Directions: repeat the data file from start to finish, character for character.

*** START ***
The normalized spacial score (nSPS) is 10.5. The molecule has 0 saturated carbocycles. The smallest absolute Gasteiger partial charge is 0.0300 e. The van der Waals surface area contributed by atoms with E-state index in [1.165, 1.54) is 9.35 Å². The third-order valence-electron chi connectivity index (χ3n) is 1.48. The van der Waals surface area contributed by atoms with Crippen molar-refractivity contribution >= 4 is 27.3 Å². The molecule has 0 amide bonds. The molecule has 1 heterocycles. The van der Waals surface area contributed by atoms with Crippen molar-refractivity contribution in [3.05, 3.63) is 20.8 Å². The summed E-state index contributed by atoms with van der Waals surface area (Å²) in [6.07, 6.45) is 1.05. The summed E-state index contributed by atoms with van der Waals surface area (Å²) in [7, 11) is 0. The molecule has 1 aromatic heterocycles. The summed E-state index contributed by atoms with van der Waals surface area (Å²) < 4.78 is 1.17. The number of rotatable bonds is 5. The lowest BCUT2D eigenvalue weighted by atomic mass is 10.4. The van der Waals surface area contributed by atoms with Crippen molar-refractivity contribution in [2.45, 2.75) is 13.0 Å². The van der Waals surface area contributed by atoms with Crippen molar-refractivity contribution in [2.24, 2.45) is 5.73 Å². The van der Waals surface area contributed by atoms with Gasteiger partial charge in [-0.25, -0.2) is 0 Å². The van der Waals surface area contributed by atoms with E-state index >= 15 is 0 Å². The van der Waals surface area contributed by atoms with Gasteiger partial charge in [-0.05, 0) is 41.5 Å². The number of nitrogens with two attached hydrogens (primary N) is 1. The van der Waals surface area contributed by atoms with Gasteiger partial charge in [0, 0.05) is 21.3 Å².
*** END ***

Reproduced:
The normalized spacial score (nSPS) is 10.5. The molecule has 0 saturated carbocycles. The smallest absolute Gasteiger partial charge is 0.0300 e. The van der Waals surface area contributed by atoms with E-state index in [1.165, 1.54) is 9.35 Å². The third-order valence-electron chi connectivity index (χ3n) is 1.48. The van der Waals surface area contributed by atoms with Crippen molar-refractivity contribution >= 4 is 27.3 Å². The molecule has 0 amide bonds. The molecule has 1 heterocycles. The van der Waals surface area contributed by atoms with Crippen molar-refractivity contribution in [3.05, 3.63) is 20.8 Å². The summed E-state index contributed by atoms with van der Waals surface area (Å²) in [6.07, 6.45) is 1.05. The summed E-state index contributed by atoms with van der Waals surface area (Å²) in [7, 11) is 0. The molecule has 1 aromatic heterocycles. The summed E-state index contributed by atoms with van der Waals surface area (Å²) < 4.78 is 1.17. The number of rotatable bonds is 5. The lowest BCUT2D eigenvalue weighted by atomic mass is 10.4. The van der Waals surface area contributed by atoms with Crippen molar-refractivity contribution in [2.45, 2.75) is 13.0 Å². The van der Waals surface area contributed by atoms with Crippen molar-refractivity contribution in [2.24, 2.45) is 5.73 Å². The van der Waals surface area contributed by atoms with Gasteiger partial charge in [-0.25, -0.2) is 0 Å². The van der Waals surface area contributed by atoms with E-state index >= 15 is 0 Å². The van der Waals surface area contributed by atoms with Gasteiger partial charge in [-0.05, 0) is 41.5 Å². The number of nitrogens with two attached hydrogens (primary N) is 1. The van der Waals surface area contributed by atoms with Gasteiger partial charge in [0, 0.05) is 21.3 Å².